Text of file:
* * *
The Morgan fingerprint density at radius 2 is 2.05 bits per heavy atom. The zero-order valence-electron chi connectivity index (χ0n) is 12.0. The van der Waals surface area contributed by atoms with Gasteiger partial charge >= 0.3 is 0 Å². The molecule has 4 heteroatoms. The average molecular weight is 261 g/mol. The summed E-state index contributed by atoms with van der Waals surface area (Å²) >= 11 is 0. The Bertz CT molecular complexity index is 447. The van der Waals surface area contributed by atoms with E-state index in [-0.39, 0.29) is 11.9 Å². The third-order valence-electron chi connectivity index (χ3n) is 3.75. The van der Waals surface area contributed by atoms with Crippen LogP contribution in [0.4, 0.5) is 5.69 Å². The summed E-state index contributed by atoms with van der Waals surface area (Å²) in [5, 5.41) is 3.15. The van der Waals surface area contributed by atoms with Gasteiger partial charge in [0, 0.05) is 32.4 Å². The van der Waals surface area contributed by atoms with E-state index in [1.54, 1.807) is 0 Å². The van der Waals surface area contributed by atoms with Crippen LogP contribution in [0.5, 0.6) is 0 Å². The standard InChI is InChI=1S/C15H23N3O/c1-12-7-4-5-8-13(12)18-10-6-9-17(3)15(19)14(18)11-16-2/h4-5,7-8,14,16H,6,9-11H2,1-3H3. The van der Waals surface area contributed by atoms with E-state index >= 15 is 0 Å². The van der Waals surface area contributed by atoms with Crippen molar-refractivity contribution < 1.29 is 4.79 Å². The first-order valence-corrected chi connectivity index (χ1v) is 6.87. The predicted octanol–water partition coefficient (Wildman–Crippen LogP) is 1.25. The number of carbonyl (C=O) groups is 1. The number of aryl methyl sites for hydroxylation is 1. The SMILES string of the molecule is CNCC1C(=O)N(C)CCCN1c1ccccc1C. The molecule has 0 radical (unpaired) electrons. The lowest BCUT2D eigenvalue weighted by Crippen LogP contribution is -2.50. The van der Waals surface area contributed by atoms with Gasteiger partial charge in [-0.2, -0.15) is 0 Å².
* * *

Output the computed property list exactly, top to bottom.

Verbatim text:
The Morgan fingerprint density at radius 2 is 2.05 bits per heavy atom. The zero-order valence-electron chi connectivity index (χ0n) is 12.0. The van der Waals surface area contributed by atoms with Gasteiger partial charge >= 0.3 is 0 Å². The molecule has 4 heteroatoms. The average molecular weight is 261 g/mol. The summed E-state index contributed by atoms with van der Waals surface area (Å²) >= 11 is 0. The Bertz CT molecular complexity index is 447. The van der Waals surface area contributed by atoms with E-state index in [-0.39, 0.29) is 11.9 Å². The third-order valence-electron chi connectivity index (χ3n) is 3.75. The van der Waals surface area contributed by atoms with Crippen LogP contribution in [0.4, 0.5) is 5.69 Å². The summed E-state index contributed by atoms with van der Waals surface area (Å²) in [5, 5.41) is 3.15. The van der Waals surface area contributed by atoms with Gasteiger partial charge in [0, 0.05) is 32.4 Å². The van der Waals surface area contributed by atoms with E-state index in [1.54, 1.807) is 0 Å². The van der Waals surface area contributed by atoms with Crippen LogP contribution in [0.5, 0.6) is 0 Å². The standard InChI is InChI=1S/C15H23N3O/c1-12-7-4-5-8-13(12)18-10-6-9-17(3)15(19)14(18)11-16-2/h4-5,7-8,14,16H,6,9-11H2,1-3H3. The van der Waals surface area contributed by atoms with E-state index >= 15 is 0 Å². The van der Waals surface area contributed by atoms with Crippen molar-refractivity contribution < 1.29 is 4.79 Å². The first-order valence-corrected chi connectivity index (χ1v) is 6.87. The predicted octanol–water partition coefficient (Wildman–Crippen LogP) is 1.25. The number of carbonyl (C=O) groups is 1. The number of aryl methyl sites for hydroxylation is 1. The SMILES string of the molecule is CNCC1C(=O)N(C)CCCN1c1ccccc1C. The molecule has 0 radical (unpaired) electrons. The lowest BCUT2D eigenvalue weighted by Crippen LogP contribution is -2.50. The van der Waals surface area contributed by atoms with Gasteiger partial charge in [-0.2, -0.15) is 0 Å².